Consistent team selections and performances inspired so much of Real’s success during Zidane’s first period as their manager. For both of the 2017 and 2018 Champions League finals, for example, he used an identical starting XI; a more central role for Isco in 2018 was their only change. Even if his team evolved from using a 4-3-3 formation to a four-diamond-two during that period, their personnel remained similar.
It was also significant that they posed a balanced attacking threat. From goals scored in the Champions League, the competition that has long defined Real as a club, and which they dominated under Zidane until his resignation – 16 assists came from the left side of their attack, 16 came from central positions, and 18 came from the right. Support offered by advancing full-backs Marcelo and Dani Carvajal invited Ronaldo, Isco, Gareth Bale and Marco Asensio to drift inside from wide starting positions when they were organised into a 4-3-3, and when that 4-3-3 became a four-diamond-two they became responsible for providing Real’s width.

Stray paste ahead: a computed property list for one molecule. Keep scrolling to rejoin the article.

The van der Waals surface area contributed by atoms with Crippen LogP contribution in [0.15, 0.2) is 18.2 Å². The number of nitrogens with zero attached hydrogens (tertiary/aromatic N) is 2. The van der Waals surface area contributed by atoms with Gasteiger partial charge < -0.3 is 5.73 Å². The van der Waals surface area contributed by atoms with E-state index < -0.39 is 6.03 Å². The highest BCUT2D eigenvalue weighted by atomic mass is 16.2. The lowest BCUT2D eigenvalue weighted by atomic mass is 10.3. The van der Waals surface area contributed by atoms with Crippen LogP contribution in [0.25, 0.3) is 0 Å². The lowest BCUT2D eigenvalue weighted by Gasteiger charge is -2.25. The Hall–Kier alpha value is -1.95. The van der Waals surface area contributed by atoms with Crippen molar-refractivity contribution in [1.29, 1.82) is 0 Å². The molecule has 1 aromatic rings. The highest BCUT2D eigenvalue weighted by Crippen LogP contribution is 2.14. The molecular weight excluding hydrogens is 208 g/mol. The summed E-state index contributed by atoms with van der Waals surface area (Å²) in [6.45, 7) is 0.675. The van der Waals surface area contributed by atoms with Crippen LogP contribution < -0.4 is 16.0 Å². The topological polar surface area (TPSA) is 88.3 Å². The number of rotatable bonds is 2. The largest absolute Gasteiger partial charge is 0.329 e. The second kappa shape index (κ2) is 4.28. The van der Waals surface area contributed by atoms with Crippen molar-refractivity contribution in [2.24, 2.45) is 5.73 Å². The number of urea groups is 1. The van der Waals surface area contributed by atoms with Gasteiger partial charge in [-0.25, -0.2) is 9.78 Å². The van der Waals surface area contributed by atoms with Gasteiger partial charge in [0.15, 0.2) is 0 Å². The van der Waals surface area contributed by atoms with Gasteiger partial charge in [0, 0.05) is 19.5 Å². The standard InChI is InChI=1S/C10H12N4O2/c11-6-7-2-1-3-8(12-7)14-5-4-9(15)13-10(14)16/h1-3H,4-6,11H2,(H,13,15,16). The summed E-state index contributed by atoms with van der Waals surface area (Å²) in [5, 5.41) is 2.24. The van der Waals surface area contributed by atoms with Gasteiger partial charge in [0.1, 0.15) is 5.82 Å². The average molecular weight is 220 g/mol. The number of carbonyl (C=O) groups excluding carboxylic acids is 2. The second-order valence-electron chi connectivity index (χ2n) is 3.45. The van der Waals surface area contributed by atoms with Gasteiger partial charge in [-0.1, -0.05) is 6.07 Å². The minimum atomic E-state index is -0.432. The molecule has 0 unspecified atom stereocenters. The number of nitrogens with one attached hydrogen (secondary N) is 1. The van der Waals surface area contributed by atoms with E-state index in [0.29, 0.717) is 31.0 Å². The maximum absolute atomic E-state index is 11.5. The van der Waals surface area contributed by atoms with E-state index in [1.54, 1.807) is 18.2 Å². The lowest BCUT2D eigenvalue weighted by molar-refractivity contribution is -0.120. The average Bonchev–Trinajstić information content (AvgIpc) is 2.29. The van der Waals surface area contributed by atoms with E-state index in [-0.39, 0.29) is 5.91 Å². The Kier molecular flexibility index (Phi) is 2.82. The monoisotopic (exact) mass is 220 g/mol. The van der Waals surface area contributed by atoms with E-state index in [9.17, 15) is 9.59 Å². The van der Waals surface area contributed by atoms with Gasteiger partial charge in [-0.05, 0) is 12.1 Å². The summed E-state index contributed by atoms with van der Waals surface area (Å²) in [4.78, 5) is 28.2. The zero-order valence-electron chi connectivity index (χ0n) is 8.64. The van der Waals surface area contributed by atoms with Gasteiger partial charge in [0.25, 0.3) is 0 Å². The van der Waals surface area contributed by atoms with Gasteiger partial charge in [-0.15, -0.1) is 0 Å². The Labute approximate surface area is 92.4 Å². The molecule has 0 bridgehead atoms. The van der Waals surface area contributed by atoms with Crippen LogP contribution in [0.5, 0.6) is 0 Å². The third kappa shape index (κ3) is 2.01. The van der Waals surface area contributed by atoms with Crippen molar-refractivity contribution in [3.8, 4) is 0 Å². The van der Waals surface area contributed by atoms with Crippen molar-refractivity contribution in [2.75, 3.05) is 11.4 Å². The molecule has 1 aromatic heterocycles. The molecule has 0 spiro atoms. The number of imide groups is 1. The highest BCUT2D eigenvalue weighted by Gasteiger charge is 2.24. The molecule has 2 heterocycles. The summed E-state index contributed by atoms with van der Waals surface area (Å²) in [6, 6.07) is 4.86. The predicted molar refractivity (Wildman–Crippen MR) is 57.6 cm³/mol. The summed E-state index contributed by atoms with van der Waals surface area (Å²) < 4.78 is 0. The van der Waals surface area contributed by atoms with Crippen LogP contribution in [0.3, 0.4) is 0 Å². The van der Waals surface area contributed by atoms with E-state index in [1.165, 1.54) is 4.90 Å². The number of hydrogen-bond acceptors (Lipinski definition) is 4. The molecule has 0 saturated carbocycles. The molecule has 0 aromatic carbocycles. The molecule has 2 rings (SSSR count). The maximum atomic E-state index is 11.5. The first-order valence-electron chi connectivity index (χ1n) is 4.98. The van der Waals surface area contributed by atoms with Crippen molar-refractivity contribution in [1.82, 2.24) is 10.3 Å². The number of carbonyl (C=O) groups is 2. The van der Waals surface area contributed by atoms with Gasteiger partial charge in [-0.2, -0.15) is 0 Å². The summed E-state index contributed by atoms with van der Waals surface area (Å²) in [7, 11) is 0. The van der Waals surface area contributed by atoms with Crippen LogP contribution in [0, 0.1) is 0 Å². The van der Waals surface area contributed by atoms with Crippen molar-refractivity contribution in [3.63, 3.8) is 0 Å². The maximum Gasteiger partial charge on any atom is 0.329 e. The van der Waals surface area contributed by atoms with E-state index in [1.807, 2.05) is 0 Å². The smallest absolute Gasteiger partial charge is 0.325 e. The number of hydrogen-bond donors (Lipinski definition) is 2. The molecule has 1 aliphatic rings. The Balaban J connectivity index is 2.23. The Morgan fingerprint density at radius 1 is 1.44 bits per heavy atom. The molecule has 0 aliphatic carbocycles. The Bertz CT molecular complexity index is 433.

Zidane also prioritised playing his best players in their most natural positions for as long as possible. Ronaldo was perhaps the finest player in the world inside the penalty area for the period Real were managed by the Frenchman, and he was therefore moved from his a role as a left-sided forward who cut inside to shoot to a permanent central position alongside Karim Benzema.
Benzema also thrived from that change. His off-the-ball movements – particularly when withdrawing away from opposing central defenders – offered Isco freedom from his role as Real’s number 10 that the Spaniard regularly used to combine with those positioned out wide, often giving Ronaldo increased room (below) in the areas in which he was so influential. That also contributed to increased numbers in wide areas, leading to Real dominating in the territory their manager values.